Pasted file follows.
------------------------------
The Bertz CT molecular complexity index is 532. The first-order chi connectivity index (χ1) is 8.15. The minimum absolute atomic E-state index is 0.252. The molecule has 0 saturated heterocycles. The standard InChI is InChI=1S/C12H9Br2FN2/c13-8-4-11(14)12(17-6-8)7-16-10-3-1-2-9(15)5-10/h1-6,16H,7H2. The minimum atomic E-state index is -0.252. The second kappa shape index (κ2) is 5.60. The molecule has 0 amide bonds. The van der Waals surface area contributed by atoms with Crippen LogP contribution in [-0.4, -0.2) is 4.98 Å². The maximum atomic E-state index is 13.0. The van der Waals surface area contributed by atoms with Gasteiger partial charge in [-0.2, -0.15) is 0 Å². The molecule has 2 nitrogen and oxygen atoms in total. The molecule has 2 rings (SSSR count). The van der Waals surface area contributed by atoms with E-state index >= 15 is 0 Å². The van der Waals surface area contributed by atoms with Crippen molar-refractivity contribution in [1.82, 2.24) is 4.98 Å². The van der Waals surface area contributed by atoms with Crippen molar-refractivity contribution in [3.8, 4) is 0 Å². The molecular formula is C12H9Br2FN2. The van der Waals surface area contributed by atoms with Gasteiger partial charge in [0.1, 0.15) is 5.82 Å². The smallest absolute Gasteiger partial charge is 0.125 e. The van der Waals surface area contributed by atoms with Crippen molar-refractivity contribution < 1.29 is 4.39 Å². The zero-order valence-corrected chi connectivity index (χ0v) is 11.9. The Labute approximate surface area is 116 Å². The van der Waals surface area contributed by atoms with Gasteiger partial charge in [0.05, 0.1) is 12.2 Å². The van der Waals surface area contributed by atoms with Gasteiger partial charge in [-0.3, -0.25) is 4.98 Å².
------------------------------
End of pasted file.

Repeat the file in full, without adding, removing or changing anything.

The Bertz CT molecular complexity index is 532. The first-order chi connectivity index (χ1) is 8.15. The minimum absolute atomic E-state index is 0.252. The molecule has 0 saturated heterocycles. The standard InChI is InChI=1S/C12H9Br2FN2/c13-8-4-11(14)12(17-6-8)7-16-10-3-1-2-9(15)5-10/h1-6,16H,7H2. The minimum atomic E-state index is -0.252. The second kappa shape index (κ2) is 5.60. The molecule has 0 amide bonds. The van der Waals surface area contributed by atoms with Crippen LogP contribution in [-0.4, -0.2) is 4.98 Å². The maximum atomic E-state index is 13.0. The van der Waals surface area contributed by atoms with Gasteiger partial charge in [-0.2, -0.15) is 0 Å². The molecule has 2 nitrogen and oxygen atoms in total. The molecule has 2 rings (SSSR count). The van der Waals surface area contributed by atoms with E-state index >= 15 is 0 Å². The van der Waals surface area contributed by atoms with Crippen molar-refractivity contribution in [1.82, 2.24) is 4.98 Å². The van der Waals surface area contributed by atoms with Crippen molar-refractivity contribution in [3.8, 4) is 0 Å². The molecular formula is C12H9Br2FN2. The van der Waals surface area contributed by atoms with Gasteiger partial charge in [0.1, 0.15) is 5.82 Å². The smallest absolute Gasteiger partial charge is 0.125 e. The van der Waals surface area contributed by atoms with Crippen molar-refractivity contribution < 1.29 is 4.39 Å². The zero-order valence-corrected chi connectivity index (χ0v) is 11.9. The Labute approximate surface area is 116 Å². The van der Waals surface area contributed by atoms with Gasteiger partial charge in [0.05, 0.1) is 12.2 Å². The van der Waals surface area contributed by atoms with Gasteiger partial charge in [-0.3, -0.25) is 4.98 Å².